General Session: Adult Spinal Deformity
Presented by: A.J. Buckland - View Audio/Video Presentation (Members Only)
J.F. Baker(1), L.M. Day(2), J.H. Oren(3), M.J. Moses(4), G.W. Poorman(5), A.J. Buckland(6), P.G. Passias(6), V. Lafage(7), F.J. Schwab(8), S. Bess(9), T.J. Errico(6), T.S. Protopsaltis(6)
(1) Auckland City Hospital, Department of Orthopaedic Surgery, Auckland, New Zealand
(2) SUNY Downstate College of Medicine, New York, NY, United States
(3) SBH Health System, Bronx, Orthopedic Surgery, Bronx, NY, United States
(4) NYU Langone Medical Center, New York, NY, United States
(5) Hospital for Joint Diseases at NYU Langone Medical Center, Department of Orthopaedic Surgery, New York, NY, United States
(6) Hospital for Joint Diseases at NYU Langone Medical Center, New York, NY, United States
(7) Hospital for Special Surgery, Spine Research, New York, NY, United States
(8) Hospital for Special Surgery, Spine Service, New York, NY, United States
(9) Denver International Spine Center, Denver, CO, United States
Background: Surgical correction for adult spinal deformity (ASD) can be achieved with various grades of osteotomies, which are necessary when there is a significant mismatch in pelvic incidence minus lumbar lordosis (PI-LL) on standing radiographs. While computed tomography (CT) and/or magnetic resonance imaging (MRI) are routinely obtained prior to ASD surgery, the utility of these modalities in assessing flexibility for preoperative planning is unknown. The aim of this study was to examine the potential contribution of CT and MRI in planning for sagittal deformity correction.
Purpose: To evaluate the ability of CT and MRI to provide useful information about lumbar flexibility for planning ASD corrections.
Study Design/Setting: Retrospective review of an adult spinal deformity database.
Patient Sample: 122 ASD patients undergoing ≥ 3 levels of spinal fusion.
Outcome Measures: Preoperative lateral radiograph and supine CT and/or MRI spinopelvic parameters including lumbar lordosis (LL), PI-LL, and operative data including osteotomy grade.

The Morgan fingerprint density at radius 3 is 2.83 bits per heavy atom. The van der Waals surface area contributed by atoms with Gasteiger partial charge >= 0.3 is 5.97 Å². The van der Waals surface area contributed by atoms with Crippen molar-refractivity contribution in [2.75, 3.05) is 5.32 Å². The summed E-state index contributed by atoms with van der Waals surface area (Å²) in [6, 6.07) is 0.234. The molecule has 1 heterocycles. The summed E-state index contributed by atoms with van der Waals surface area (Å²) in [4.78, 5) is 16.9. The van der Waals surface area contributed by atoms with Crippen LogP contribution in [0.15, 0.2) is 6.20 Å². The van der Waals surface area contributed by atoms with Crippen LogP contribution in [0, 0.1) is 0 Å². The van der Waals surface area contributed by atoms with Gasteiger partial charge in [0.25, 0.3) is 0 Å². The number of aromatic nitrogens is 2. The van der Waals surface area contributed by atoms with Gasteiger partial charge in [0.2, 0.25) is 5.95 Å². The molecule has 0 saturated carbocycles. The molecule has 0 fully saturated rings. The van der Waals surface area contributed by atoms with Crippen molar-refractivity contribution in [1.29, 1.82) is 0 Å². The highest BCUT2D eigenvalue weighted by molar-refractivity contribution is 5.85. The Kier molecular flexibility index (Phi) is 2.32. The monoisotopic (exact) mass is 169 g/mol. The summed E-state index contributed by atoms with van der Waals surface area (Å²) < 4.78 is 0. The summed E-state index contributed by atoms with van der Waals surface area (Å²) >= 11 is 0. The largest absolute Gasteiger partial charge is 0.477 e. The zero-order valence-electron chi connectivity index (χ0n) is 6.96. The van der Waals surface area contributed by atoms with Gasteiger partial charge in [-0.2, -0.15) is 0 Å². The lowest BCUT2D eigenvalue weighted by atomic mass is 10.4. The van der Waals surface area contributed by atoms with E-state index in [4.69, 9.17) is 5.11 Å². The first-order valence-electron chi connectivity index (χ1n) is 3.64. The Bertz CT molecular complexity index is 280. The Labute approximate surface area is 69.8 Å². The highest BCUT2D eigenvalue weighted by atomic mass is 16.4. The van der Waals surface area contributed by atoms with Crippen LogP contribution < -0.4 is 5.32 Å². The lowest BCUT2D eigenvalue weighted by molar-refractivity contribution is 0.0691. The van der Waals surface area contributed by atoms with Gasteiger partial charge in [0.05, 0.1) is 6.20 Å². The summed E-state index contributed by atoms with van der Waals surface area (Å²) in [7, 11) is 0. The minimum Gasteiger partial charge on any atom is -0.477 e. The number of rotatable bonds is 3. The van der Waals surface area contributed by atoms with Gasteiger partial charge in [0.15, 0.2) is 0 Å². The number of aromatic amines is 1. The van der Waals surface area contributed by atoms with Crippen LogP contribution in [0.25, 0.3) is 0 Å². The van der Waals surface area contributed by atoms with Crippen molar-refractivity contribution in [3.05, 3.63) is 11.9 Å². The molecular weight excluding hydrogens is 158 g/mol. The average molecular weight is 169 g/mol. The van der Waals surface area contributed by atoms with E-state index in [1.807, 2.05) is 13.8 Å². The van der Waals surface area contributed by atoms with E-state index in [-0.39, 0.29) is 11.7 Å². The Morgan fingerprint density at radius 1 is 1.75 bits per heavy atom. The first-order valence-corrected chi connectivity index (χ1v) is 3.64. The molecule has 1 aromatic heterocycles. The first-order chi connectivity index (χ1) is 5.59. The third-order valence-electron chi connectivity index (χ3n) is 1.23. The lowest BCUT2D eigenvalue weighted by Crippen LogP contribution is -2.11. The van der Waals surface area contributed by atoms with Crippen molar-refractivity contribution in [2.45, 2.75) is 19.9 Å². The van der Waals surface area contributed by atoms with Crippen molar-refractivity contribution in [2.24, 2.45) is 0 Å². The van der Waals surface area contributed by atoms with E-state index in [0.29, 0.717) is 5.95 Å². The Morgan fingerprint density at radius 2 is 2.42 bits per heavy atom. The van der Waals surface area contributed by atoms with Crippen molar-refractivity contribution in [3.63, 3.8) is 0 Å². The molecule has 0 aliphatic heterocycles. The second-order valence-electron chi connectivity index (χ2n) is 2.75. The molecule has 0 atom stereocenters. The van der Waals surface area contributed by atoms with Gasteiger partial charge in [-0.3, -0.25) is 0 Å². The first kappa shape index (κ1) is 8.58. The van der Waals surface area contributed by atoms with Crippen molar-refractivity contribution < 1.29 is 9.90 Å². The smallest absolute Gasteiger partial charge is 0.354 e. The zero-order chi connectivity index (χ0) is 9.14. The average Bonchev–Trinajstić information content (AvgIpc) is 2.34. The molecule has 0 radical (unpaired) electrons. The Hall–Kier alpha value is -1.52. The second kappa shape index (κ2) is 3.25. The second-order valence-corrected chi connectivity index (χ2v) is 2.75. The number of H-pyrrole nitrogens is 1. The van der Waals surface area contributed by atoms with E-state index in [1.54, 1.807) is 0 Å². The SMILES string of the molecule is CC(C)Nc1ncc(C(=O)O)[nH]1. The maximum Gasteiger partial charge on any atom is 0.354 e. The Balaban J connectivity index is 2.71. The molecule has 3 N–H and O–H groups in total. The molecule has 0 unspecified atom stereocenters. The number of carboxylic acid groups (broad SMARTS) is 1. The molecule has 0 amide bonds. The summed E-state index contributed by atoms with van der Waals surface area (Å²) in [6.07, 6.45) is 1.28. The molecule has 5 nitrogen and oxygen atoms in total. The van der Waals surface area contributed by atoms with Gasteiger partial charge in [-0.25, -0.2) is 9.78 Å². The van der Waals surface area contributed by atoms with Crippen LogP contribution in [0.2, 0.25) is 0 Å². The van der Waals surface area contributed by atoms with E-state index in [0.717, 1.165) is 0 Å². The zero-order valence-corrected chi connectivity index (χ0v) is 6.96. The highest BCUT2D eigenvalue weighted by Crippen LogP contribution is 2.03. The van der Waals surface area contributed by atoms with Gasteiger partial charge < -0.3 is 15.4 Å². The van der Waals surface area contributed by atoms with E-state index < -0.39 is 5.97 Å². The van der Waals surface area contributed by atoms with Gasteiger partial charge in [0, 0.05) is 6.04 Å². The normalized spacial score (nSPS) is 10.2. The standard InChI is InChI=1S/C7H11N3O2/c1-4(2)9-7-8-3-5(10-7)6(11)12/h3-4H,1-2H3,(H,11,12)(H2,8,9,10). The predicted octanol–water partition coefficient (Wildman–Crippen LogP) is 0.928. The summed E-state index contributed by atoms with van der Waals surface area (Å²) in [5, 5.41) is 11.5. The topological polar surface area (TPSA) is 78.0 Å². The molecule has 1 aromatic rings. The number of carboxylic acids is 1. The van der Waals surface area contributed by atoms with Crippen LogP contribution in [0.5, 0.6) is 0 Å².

Methods: Patients were included from a single institution adult spinal deformity database. Standing full-body stereotactic radiographs and supine lumbar CT and/or MRI were analyzed. Patients were grouped by the number of previously fused lumbar segments (0; 1-2; 3-4 levels).
Results: 122 patients were included. In patients with both CT and MRI available (n=45), there was no significant difference in LL from each (p=0.17). Mean LL was significantly different between standing radiographs and supine imaging (32.2° vs 38.4°, p< 0.001). Those with no previous segments fused had a greater change in mismatch than those who had either 1-2 or 3-4 segments previously fused, (7.7° vs 4.0° vs. 4.7°, p=0.13). When supine flexibility was considered, 44/122 (36%) patients had an increase in LL of >10°, 18 converted from PI-LL>30° to < 30°and 15 converted >20° to < 20°, potentially eliminating the need for a higher grade osteotomy. There were 4/18 patients whose PI-LL decreased to < 30° and underwent a three-column osteotomy (3CO) anyway.
Conclusions: Alignment is often overlooked when reviewing advanced imaging modalities. Supine MRI and CT are useful in determining lumbar flexibility for planning ASD surgery. A change in PI-LL mismatch on supine imaging can obviate the need for a more invasive 3CO. In addition to standing radiographs, alignment should be assessed on supine imaging modalities where available as this may enhance surgical planning and reduce surgical morbidity.